So, in other words, encourage EVERYONE, not just coders or hackers. Let everyone know that we need and welcome their feedback and contributions.

Q. As you grew in the open source world, did you rely on mentors, personal motivation, colleagues, or others?

A. Personal motivation played a great part. Now that so many are searching for jobs, they often ask me about jobs in open source--they are looking for a short cut. I spent years teaching myself everything I could about F/LOSS and Ubuntu in order to position myself for my current job. There are no shortcuts, you have to be willing to put in the time to learn and not just expect someone to hand you a great position. Many F/LOSS communities are built on the contributions of volunteers, so you have to be willing to be a volunteer before moving into paid positions.

Q. Do you see any road blocks to open source growing internationally?

A. I see it easier to grow internationally than in the US. So many US companies are too invested in the proprietary models, but countries like India, Brazil and China seem to have easier paths to adopt more open source than in the US. In the US, the first questions I am asked are related to security. If it's open, it can't be secure. Fighting that perception is a huge obstacle in the US.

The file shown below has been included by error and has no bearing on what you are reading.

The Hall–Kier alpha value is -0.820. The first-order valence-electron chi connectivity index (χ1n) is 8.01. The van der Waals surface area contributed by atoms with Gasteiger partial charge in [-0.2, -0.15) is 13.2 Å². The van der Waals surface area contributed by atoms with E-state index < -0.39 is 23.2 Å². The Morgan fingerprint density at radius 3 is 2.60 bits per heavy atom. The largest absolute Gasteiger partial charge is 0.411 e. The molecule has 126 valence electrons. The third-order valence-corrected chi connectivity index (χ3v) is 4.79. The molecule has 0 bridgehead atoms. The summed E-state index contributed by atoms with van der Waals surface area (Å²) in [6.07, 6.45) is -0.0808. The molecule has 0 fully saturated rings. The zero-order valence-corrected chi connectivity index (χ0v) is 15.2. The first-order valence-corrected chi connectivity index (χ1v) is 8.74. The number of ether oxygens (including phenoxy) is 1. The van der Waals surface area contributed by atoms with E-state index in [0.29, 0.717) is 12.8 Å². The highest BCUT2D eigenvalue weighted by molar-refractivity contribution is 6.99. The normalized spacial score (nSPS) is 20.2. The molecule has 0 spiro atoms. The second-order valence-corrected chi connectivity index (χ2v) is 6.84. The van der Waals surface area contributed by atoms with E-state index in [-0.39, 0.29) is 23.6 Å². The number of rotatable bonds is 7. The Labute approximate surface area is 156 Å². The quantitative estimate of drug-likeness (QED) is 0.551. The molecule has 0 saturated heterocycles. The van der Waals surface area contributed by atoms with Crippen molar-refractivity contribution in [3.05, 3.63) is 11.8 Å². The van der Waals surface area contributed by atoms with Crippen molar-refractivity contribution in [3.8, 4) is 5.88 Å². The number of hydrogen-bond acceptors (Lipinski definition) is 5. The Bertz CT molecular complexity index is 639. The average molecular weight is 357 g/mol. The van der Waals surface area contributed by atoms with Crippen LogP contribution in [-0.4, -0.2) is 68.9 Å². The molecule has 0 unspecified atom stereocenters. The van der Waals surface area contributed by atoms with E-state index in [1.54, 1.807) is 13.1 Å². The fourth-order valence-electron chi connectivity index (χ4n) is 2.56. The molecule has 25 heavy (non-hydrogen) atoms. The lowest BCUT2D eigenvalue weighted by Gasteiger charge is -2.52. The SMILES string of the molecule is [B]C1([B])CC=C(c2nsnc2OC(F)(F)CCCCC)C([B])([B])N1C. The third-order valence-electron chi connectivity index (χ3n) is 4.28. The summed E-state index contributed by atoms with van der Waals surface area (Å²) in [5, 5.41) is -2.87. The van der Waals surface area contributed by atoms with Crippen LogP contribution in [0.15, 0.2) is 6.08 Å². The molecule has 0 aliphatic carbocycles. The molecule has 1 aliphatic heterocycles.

Brenda Wallace

A well-known blogger from New Zealand, Brenda Wallace writes that her most enjoyable aspect of working in open source is, "seeing it used all over the place--especially by those strange companies that officially don't touch open source and yet don't realise their core business runs on it.